Nepal | August 09, 2020

Nature conservation: Political stability is a must

Usha Dahal
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Political stability is necessary for sustainable conservation of nature in Nepal. The major parties need to develop a feeling of ownership over the protection and conservation of natural resources instead of fighting for power and position

Nepal has great diversity of flora and fauna covering various geographical locations from the Tarai jungles to the arctic Himalayan region. Nepal is home to more than 5,000 species of flowering plants, 181 species of mammals, 886 species of birds, 185 species of fish, about 660 species of butterflies and more than 6,000 moths.

More than 23.23 per cent of Nepal’s total area is protected, which includes 12 national parks, one wildlife reserve, one hunting reserve and six conservation areas. The breathtaking beauty of Nepal seen today is only possible due the Nepali people’s continuous commitment and dedication towards conserving and managing all natural biodiversity. While the history of nature conservation in Nepal starts with the Rana regime, the active efforts for the conservation of biodiversity legally started with the National Parks and Wildlife Conservation Act 1973, which established different protected areas, zoos, and formed strict laws, conventions, non-governmental organisations (NGOs), local and national authorities, as well as national and international organisations.

Developmental changes in the nature conservation efforts in Nepal have caused a paradigm shift, from strictly species protection to a more participatory approach followed by a revenue sharing concept, with landscape level conservation in the 2000s. This shift, which occurred at an international level, has also allowed for the recognition of local people’s limited rights in terms of using natural resources. However, frequent change of Nepali governments has hampered the country’s development and economic growth, as the power grabbing campaigns of the major parties continue to overshadow the vital issues plaguing the nation’s development. Nepal’s conservation efforts have seen continued support from several international NGOs like the World Wildlife Fund (WWF), International Trust for Nature Conservation (ITNC) and local NGOs, such as the National Trust for Nature Conservation (NTNC). This collaboration between international NGOs and local NGOs (I/NGOs), government agencies and local communities has been a key factor in the conservation and development of Nepal’s various natural resources.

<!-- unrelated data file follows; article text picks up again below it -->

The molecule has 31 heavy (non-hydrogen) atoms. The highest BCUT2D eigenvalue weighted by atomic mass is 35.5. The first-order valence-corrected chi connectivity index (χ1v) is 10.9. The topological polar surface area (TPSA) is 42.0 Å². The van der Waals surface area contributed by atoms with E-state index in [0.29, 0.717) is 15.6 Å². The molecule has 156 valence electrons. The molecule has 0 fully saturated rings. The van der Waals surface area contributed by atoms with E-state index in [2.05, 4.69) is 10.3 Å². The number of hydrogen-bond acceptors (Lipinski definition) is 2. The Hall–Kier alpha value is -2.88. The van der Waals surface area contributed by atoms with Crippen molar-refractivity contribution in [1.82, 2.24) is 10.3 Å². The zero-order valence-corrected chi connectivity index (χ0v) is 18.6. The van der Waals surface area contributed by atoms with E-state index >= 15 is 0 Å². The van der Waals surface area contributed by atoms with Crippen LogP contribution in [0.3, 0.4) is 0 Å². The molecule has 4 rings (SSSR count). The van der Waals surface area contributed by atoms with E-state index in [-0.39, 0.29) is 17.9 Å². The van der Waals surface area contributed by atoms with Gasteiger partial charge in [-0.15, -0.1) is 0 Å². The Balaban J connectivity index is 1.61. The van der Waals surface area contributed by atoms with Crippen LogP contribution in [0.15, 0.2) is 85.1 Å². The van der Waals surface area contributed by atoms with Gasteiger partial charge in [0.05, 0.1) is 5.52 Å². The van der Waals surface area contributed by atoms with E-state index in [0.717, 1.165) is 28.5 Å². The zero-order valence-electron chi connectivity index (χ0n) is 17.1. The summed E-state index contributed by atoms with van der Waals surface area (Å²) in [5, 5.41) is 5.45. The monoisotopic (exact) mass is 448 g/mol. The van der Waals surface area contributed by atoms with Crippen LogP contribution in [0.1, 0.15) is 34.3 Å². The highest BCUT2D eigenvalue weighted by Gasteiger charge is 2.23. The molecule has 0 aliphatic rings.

The Government of Nepal continues to provide financial aid and technical support for the conservation of endangered species in collaboration with the I/NGOs, conservation organisations and other nature conservation projects. But the country’s efforts over the last few decades have overlooked certain challenges in the sector of nature conservation and protection, which can be overcome through community awareness, good governance and sound collaboration among the multi-stakeholders.

In Nepal, periods of political unrest take a heavy toll on its natural resources and biodiversity, of which the forests tend to be the primary victims. Increased animal poaching and destruction of park infrastructure through rapid deforestation and timber smuggling in important wildlife corridors certainly threaten the effectiveness of biodiversity conservation within the country. Even after writing the constitution, there is no sign of political stability in Nepal. But such issues have never concerned the major parties; what they want is
power so that they may raise their own political standing. The state has consistently failed to give adequate attention to environmental conservation, sustainable economic growth and environmental and democratic governance on account of constantly being locked in political debacles.

However, the new constitution grants new powers to community-based organisations at the local level under the jurisdiction of the local and provincial governments, which may disempower and disincentivise these people at the grass root level.

The most commonly cited risk of failure or under-performance is elite capture and politicisation, where the most powerful members of a given community use either their wealth, social capital or political alliances to consolidate power and authority over decisions regarding resource use, often for their own benefits and at the cost of those less fortunate.

Yet, political stability is the foremost requirement for sustainable conservation of nature in Nepal. These major parties need to develop a feeling of ownership over the protection and conservation of natural resources instead of fighting for power and position. The constitution has granted local levels increased power and authority over policy-making for local conservation area, which should be further enhanced with transparency and accountability in decision making through participation review processes and should have transparent dispute resolution mechanisms.

Participation of communities is far more important than the mere presence of conservation agencies and armed forces. Empowering people, in general, and local communities, in particular, are the optimal solutions, as this enables the people to develop a sense of ‘ownership’ over resources. Provincial governments, local levels and local community groups should establish a collaborative and cooperative relationship amongst each other for further development and conservation of local community resources and other such assets vital to the nation. Our rich natural heritage should not be subjected to destruction due to political unrest.

A version of this article appears in print on August 15, 2019 of The Himalayan Times.

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